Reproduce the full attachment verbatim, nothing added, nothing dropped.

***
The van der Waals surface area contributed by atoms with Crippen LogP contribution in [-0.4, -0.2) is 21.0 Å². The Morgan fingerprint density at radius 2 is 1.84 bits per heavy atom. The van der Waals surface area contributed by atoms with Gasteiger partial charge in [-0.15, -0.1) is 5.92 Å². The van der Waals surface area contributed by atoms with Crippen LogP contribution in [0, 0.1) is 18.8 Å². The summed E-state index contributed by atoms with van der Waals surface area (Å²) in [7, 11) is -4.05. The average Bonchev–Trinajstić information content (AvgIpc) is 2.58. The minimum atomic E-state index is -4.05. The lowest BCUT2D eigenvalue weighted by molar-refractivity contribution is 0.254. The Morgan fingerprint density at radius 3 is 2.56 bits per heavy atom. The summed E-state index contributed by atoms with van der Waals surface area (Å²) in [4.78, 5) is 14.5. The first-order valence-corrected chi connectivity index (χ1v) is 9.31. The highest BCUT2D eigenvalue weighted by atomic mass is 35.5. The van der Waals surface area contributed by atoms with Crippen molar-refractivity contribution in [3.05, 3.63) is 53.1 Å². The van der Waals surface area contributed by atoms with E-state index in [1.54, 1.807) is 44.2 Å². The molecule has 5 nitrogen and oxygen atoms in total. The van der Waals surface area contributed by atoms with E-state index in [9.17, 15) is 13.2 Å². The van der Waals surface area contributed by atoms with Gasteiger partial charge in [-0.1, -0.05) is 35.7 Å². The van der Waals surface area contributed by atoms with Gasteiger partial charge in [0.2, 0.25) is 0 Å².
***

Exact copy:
The van der Waals surface area contributed by atoms with Crippen LogP contribution in [-0.4, -0.2) is 21.0 Å². The Morgan fingerprint density at radius 2 is 1.84 bits per heavy atom. The van der Waals surface area contributed by atoms with Gasteiger partial charge in [-0.15, -0.1) is 5.92 Å². The van der Waals surface area contributed by atoms with Crippen LogP contribution in [0, 0.1) is 18.8 Å². The summed E-state index contributed by atoms with van der Waals surface area (Å²) in [7, 11) is -4.05. The average Bonchev–Trinajstić information content (AvgIpc) is 2.58. The minimum atomic E-state index is -4.05. The lowest BCUT2D eigenvalue weighted by molar-refractivity contribution is 0.254. The Morgan fingerprint density at radius 3 is 2.56 bits per heavy atom. The summed E-state index contributed by atoms with van der Waals surface area (Å²) in [4.78, 5) is 14.5. The first-order valence-corrected chi connectivity index (χ1v) is 9.31. The highest BCUT2D eigenvalue weighted by atomic mass is 35.5. The van der Waals surface area contributed by atoms with Crippen molar-refractivity contribution in [3.05, 3.63) is 53.1 Å². The van der Waals surface area contributed by atoms with E-state index in [1.54, 1.807) is 44.2 Å². The molecule has 5 nitrogen and oxygen atoms in total. The van der Waals surface area contributed by atoms with E-state index in [9.17, 15) is 13.2 Å². The van der Waals surface area contributed by atoms with Gasteiger partial charge in [-0.1, -0.05) is 35.7 Å². The van der Waals surface area contributed by atoms with Gasteiger partial charge in [0.2, 0.25) is 0 Å².